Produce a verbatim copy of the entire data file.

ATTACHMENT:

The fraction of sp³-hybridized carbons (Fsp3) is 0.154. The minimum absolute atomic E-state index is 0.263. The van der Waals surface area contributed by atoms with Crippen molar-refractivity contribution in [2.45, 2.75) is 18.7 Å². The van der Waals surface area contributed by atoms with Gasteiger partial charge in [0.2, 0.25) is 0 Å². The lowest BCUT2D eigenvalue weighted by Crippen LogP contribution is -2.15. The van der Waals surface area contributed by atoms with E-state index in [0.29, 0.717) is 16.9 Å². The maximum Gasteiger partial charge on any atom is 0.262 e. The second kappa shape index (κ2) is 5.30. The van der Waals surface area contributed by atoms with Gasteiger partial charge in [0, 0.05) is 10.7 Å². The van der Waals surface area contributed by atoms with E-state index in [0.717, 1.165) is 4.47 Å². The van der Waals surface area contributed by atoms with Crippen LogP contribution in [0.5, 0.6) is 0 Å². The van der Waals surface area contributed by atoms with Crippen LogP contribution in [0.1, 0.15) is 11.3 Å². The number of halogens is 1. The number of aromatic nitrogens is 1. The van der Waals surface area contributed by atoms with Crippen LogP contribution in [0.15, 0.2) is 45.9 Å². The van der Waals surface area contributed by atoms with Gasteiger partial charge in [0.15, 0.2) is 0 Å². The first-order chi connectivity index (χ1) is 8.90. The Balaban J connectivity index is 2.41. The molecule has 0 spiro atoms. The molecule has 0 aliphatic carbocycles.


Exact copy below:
The fraction of sp³-hybridized carbons (Fsp3) is 0.154. The minimum absolute atomic E-state index is 0.263. The van der Waals surface area contributed by atoms with Crippen molar-refractivity contribution in [2.45, 2.75) is 18.7 Å². The van der Waals surface area contributed by atoms with Gasteiger partial charge in [0.2, 0.25) is 0 Å². The lowest BCUT2D eigenvalue weighted by Crippen LogP contribution is -2.15. The van der Waals surface area contributed by atoms with E-state index in [0.29, 0.717) is 16.9 Å². The maximum Gasteiger partial charge on any atom is 0.262 e. The second kappa shape index (κ2) is 5.30. The van der Waals surface area contributed by atoms with Gasteiger partial charge in [0, 0.05) is 10.7 Å². The van der Waals surface area contributed by atoms with E-state index in [0.717, 1.165) is 4.47 Å². The van der Waals surface area contributed by atoms with Crippen LogP contribution in [0.5, 0.6) is 0 Å². The van der Waals surface area contributed by atoms with Crippen LogP contribution in [0.1, 0.15) is 11.3 Å². The number of halogens is 1. The number of aromatic nitrogens is 1. The van der Waals surface area contributed by atoms with Crippen LogP contribution in [0.15, 0.2) is 45.9 Å². The van der Waals surface area contributed by atoms with Gasteiger partial charge in [0.15, 0.2) is 0 Å². The first-order chi connectivity index (χ1) is 8.90. The Balaban J connectivity index is 2.41. The molecule has 0 spiro atoms. The molecule has 0 aliphatic carbocycles.